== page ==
So much for the high-def discs that studios once hoped would revive home entertainment. Consumers bought about 124M Blu-ray discs in the U.S. last year, + 4.2% vs 2012, research firm IHS Technology reports this morning. But with prices falling, consumer outlays only increased 2.6% — not nearly enough to compensate for the 13.6% drop in DVD sales. If the trend continues, then it could result in “a downward turn in spending for the [Blu-ray] format in 2014,” says Senior Analyst Michael Arrington. “In any case, any reasonable amount of growth in Blu-ray is unlikely to prevent what will next year become a decade of decline for a once-thriving disc market.” IHS says that total spending on home entertainment sales and rentals increased 0.7% to $18.29B in 2013, a slower pace than in 2012 when the total was +3.1%. (The market peaked in 2004 at $21.9B, when discs accounted for 96% of home entertainment spending.) The results are especially disappointing, Arrington notes, considering that “2013 was another record year for the theatrical box office.” Disc sales fell 9.3% to $7.47B while disc rental spending declined 8.8% to $4.27B. That was slightly outweighed by increased Internet business. Movie and TV online sales were +38.7% to $1.31B, with rentals +39.6% to $600M, and subscription revenues +31.4% to $3.17B. Pay TV video on demand was up 0.7% to $1.48B.
Consumers spent $5.65B renting DVDs and Blu-ray discs in 2011, Rentrak says this morning citing data from its Home Video Essentials tracking service. That’s down 3.4% from 2010. But consumer defections from disc rentals appear to be accelerating. In the last three months of the year, rentals were -21.3% from the same period in 2010, as business at kiosks — including Redbox, which charges $1.20 a night — grew by 28%. “People have many choices when it comes to renting videos, for both digital and physical media, so it’s interesting to see DVD and Blu-ray Disc rentals are still the number one choice for consumers,” said David Paiko, Vice President of Home Entertainment at Rentrak. The company says that Summit’s Red was the most rented title on DVD and Blu-ray at bricks-and-mortar stores, but it didn’t provide sales data.
The industry’s Digital Entertainment Group credits a 58% gain in spending on Blu-ray discs vs last year’s 3Q and a 12.8% pickup in electronic sell-though (to $135.9M) for much of the gain in 3Q consumer spending, to $3.93B. The 4.9% improvement in total sales was “a major milestone,” DEG says, because “this is the first time spending has increased since the first quarter of 2008, when the economic downturn began.” This also was the first time DEG broke out spending numbers for subscription streaming services such as Netflix, formerly folded into the tally for rentals: They accounted for $255.4M in the quarter and $463.6M for the first half of 2011. But the results show that DVD sales continue to plummet: The huge gains for Blu-ray weren’t sufficient to stop the decline packaged goods sales, down 4% to $1.74B. Over in the rentals, subscription services for discs — again, like Netflix — led the pack (+4.9% to $607.3M). But video-on-demand came in second (+4.9% to $419.9M), followed by kiosks (+23.3% to $414M) and bricks-and-mortar stores (-28.6% to $353M).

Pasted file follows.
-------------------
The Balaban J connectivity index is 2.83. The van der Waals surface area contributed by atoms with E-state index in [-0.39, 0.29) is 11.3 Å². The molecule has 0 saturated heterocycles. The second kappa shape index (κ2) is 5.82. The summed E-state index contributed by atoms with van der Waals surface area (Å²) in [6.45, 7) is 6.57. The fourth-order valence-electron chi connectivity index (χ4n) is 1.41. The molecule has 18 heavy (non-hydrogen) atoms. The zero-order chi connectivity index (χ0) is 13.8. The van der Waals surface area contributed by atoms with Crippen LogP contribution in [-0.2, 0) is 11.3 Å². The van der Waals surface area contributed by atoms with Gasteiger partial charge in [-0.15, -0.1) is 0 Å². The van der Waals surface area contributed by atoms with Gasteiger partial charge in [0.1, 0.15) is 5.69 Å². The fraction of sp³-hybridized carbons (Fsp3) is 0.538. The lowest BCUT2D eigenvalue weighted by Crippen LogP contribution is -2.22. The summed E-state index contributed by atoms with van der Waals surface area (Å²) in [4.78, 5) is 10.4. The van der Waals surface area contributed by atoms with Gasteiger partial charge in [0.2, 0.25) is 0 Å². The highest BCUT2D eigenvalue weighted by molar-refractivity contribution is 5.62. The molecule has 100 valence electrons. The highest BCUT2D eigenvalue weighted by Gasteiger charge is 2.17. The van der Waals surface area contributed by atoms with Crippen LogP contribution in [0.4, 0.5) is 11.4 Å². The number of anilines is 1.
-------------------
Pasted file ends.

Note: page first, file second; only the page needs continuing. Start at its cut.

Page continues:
Nobody has found a way to squeeze more cash out of a film franchise than George Lucas has done with Star Wars, and he’s at it again. Here’s a trailer for the release of the six films on Blu-ray. I caught the bug on the original trilogy that was far ahead of its time, but I found the prequel uninteresting compared to films like The Matrix, the first of which was released around the same time as that first prequel. Still, Lucas is serving up 40 hours of extras in these releases. But does anyone other than the hardcore geek really care?